Having greeted the gathering, Mr. Sergei V. Karmalito, Senior Counsellor, Embassy of the Russian Federation in the Republic of India, read out the Welcome Remarks to the participants of the seminar sent by His Excellency Mr. Alexander Kadakin, Ambassador Extraordinary and Plenipotentiary of the Russian Federation to the Republic of India, Vice President of the International Roerich Memorial Trust, Naggar. In his message Mr. Ambassador noted that the choice of the topic of the seminar “Relevance of the Roerichs’ Heritage in Contemporary World” to be discussed in the International Roerich Memorial Trust is justified. It was here, at the “End of the Habitable World” as the Kullu Valley is sometimes called, Prof. Nicholas Roerich worked on one of his main projects: Treaty on the Protection of Artistic and Scientific Institutions and Historic Monuments known throughout the world as the Roerich Pact.
The significance of the Pact is steadily growing in the world of today where the UN-based principles of peaceful coexistence and non-interference in the affairs of states and nations are routinely undermined. Quoting the words of the Roerichs, he emphasized that scientific and technological advance does not necessarily mean cultural and spiritual flowering, that civilization without culture is fruitless and devoid of essence and soul. Therefore, culture should be protected worldwide, and it is a tremendous collective responsibility. He appealed to all to cultivate the deep love of beauty and affirm the true culture symbolized by the Banner of Peace introduced by Nicholas Roerich.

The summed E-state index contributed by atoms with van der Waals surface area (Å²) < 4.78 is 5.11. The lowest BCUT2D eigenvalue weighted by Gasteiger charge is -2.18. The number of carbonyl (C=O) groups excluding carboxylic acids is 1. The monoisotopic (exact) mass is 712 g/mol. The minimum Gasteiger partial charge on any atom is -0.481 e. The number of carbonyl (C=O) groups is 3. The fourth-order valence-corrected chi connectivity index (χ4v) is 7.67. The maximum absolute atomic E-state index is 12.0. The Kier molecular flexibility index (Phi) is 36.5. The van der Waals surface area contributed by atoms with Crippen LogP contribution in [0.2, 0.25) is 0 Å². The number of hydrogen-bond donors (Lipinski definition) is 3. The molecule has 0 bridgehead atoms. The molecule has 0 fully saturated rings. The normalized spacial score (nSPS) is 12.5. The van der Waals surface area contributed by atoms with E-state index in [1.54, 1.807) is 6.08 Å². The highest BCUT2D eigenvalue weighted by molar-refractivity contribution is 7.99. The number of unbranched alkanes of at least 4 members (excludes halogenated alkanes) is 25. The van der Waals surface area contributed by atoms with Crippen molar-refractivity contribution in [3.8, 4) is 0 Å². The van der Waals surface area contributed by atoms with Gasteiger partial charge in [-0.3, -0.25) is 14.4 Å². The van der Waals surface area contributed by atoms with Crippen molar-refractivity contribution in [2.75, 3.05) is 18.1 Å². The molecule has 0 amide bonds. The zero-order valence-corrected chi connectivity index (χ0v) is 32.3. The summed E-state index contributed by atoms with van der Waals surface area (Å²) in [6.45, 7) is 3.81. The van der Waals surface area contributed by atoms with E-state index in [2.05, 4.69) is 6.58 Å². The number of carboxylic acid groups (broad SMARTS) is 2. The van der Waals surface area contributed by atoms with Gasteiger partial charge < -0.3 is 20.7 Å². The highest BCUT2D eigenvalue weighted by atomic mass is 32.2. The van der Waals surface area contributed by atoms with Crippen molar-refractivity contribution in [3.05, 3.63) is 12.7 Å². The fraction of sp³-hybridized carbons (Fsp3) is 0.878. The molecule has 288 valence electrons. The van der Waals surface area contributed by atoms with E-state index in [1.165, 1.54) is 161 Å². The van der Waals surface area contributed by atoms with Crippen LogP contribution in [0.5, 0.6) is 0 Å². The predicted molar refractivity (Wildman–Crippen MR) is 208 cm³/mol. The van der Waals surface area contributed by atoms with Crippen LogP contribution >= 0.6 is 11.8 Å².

The employee of the International Centre of the Roerichs Mr. Maxim Titov presented a paper on the history of the Roerich Pact and significance of the Banner of Peace. He told the participants of the seminar about the International Exhibition Project “The Roerich Pact: History and Modernity” that started in 2012 in the UNESCO headquarters in Paris.
Within the framework of this project the ICR conducted exhibitions in 14 countries of Europe, Asia (including India), Latin America and the USA. India received two exhibitions from Moscow. One of them has been on permanent display since July 2014 in the IRMT in one of the exhibition halls of the “Urusvati” Institute. The participants of the seminar had a chance to see it during the guided tour of the Estate.
In her address Mrs. Singh stressed that the art of thangka painting is a valuable source of morality and an aide in generating the cardinal Buddhist value, compassion. It was not coincidental that the Roerichs displayed considerable interest in the Buddhist thangkas: after all they contain enormous knowledge about man and universe.